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Understanding Kids
(The Missing Link is Still Missing)
by Catherine Warnock

Nature versus Nurture is a conundrum that has baffled psychologists, parents and people drinking in pubs for many a long year.

“What is the truth?” we ask, hailing the waiter for another, enlightening ale.

How can it be that two kids raised in the same family can be like chalk and cheese, while identical twins raised apart, can have identical personalities, career paths and tastes in beer?

So, some years ago, in an attempt to uncover the truth — for I can think of no other good reason to have subjected myself to the tortuous first few years of parenting — I gave birth to Number One Son.

He was olive skinned, dark eyed and relentless in his pursuit of upward mobility. He ran before he walked and could scale tall bookshelves in a single bound. He slept little, ate less and terrorised small animals (mostly other people’s toddlers) in the first stressful years of his life.

Then, a couple of years later, into the same family arrangement — with the same standards, furnishings and feeding habits — came Number Two. Ginger haired, fair-skinned, sleepy and slow moving.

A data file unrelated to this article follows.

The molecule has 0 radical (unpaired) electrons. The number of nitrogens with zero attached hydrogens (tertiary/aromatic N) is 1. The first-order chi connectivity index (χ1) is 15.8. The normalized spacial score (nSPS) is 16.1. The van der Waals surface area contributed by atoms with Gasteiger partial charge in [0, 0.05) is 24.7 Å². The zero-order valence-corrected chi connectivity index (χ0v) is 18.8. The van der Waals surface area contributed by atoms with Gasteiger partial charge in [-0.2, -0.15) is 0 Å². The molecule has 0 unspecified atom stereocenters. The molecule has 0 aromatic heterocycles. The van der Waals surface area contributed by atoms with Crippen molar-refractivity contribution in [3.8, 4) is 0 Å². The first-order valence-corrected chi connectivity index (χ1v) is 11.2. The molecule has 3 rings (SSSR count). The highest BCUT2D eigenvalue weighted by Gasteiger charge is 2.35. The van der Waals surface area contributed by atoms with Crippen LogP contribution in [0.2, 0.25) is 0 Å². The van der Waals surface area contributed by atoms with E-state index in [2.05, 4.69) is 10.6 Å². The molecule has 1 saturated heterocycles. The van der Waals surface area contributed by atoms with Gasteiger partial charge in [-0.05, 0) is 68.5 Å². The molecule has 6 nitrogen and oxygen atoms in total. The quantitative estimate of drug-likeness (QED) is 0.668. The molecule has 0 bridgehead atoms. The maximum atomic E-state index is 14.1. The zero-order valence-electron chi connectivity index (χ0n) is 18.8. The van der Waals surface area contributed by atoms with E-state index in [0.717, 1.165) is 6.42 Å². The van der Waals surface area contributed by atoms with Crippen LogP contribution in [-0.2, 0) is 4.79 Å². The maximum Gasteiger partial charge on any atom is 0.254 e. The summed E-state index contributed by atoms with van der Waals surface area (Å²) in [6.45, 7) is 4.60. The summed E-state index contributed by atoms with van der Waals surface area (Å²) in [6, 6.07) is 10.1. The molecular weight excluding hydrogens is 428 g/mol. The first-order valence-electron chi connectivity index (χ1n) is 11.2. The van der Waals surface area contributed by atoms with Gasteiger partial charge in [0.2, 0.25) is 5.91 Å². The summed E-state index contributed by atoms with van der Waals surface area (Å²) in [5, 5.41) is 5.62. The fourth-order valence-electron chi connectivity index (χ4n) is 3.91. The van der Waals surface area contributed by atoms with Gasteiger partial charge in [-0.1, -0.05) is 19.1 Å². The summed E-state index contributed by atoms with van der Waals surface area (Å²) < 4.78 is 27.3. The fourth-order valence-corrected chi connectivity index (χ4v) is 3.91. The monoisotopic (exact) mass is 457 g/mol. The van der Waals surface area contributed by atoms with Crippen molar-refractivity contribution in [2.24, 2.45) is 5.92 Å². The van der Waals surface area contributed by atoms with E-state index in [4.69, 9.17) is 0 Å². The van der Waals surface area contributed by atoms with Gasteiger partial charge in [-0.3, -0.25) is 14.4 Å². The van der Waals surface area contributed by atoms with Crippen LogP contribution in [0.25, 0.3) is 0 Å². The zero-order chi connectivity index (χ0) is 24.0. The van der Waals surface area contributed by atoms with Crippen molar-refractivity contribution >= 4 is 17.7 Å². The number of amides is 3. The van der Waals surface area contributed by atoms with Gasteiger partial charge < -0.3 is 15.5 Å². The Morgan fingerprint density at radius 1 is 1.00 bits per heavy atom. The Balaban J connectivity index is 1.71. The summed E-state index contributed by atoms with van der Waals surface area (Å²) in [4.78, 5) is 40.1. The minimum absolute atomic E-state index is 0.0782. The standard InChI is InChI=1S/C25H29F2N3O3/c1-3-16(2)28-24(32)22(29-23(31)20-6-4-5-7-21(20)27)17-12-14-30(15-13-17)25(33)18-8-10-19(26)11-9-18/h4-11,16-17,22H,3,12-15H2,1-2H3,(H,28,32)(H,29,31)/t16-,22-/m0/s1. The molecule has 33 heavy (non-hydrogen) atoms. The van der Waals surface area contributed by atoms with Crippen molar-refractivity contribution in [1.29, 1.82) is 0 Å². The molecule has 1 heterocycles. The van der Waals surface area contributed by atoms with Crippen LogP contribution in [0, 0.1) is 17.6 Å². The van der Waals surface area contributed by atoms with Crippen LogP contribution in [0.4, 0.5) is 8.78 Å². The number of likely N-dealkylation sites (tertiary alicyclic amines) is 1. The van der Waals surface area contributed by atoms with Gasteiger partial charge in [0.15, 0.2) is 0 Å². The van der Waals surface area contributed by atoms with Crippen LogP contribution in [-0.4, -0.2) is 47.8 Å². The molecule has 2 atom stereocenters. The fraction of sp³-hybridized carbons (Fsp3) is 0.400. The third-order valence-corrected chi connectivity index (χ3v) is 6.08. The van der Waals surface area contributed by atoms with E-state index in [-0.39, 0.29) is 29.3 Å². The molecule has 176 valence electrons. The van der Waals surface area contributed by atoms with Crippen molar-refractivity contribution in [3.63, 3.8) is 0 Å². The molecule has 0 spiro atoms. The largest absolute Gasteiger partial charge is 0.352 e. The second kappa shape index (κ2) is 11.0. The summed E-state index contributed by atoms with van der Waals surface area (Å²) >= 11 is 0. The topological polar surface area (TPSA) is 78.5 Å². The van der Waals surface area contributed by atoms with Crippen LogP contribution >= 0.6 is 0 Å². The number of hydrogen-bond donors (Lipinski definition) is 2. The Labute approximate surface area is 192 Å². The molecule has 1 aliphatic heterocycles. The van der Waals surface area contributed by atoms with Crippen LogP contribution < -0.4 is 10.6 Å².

My own father looked doubtfully at the newborn bundle and remarked that he looked nothing like his brother. And, apart from the rather hurtful inference that there may have loomed a question mark over Number Two’s parentage, I couldn’t help but agree. On looks alone, there was certainly nothing to link the pair as siblings. And that was just the beginning!

For indeed, when Number Two cooperatively ate his vegetables, slept like a log for twelve hours a night and sat like a contended lump on the lounge room floor for months — gently examining small objects imbedded in the carpet — he did little to dispel my own suspicions that there had been a baby mix-up at the hospital.

“Surely they are not brothers?” I would think, watching bemused as Number One frolicked semi-naked on the sub-zero temperature, frost-covered lawn, while his baby brother sensibly sought socks, jacket, boots and a woolly hat for the same expedition.

“Where did I go wrong?” I would ask in exasperation when saying, “No!” to the baby resulted in instant remorse, while his older brother apparently took it to mean, “Continue your havoc-wreaking by all means!” and did his best to do just that!

Why would Number Two snuggle down willingly in his little bed at night, while Big Brother preferred to perform a series of late night living room encores — often followed by a long and painful round of musical beds? It just made no sense!

Eventually, however, as their dissimilarities mounted (and Number Three arrived, adding his own curious slant on things) I gave up trying to figure it out.

And as Number One -- now a young man -- heads off to the snow, wearing a tee shirt and shorts, and Number Two rugs up carefully for an excursion to the clothesline, I know I have made the right choice to abandon my quest for the truth.

My fellow bar-side sociologists agree, so we order another round and move on to the topic of Darwin’s Theory of Evolution. After all, we decide, it’s probably easier to intellectualise the rise from monkey to mankind than to ever try to get a handle on kids.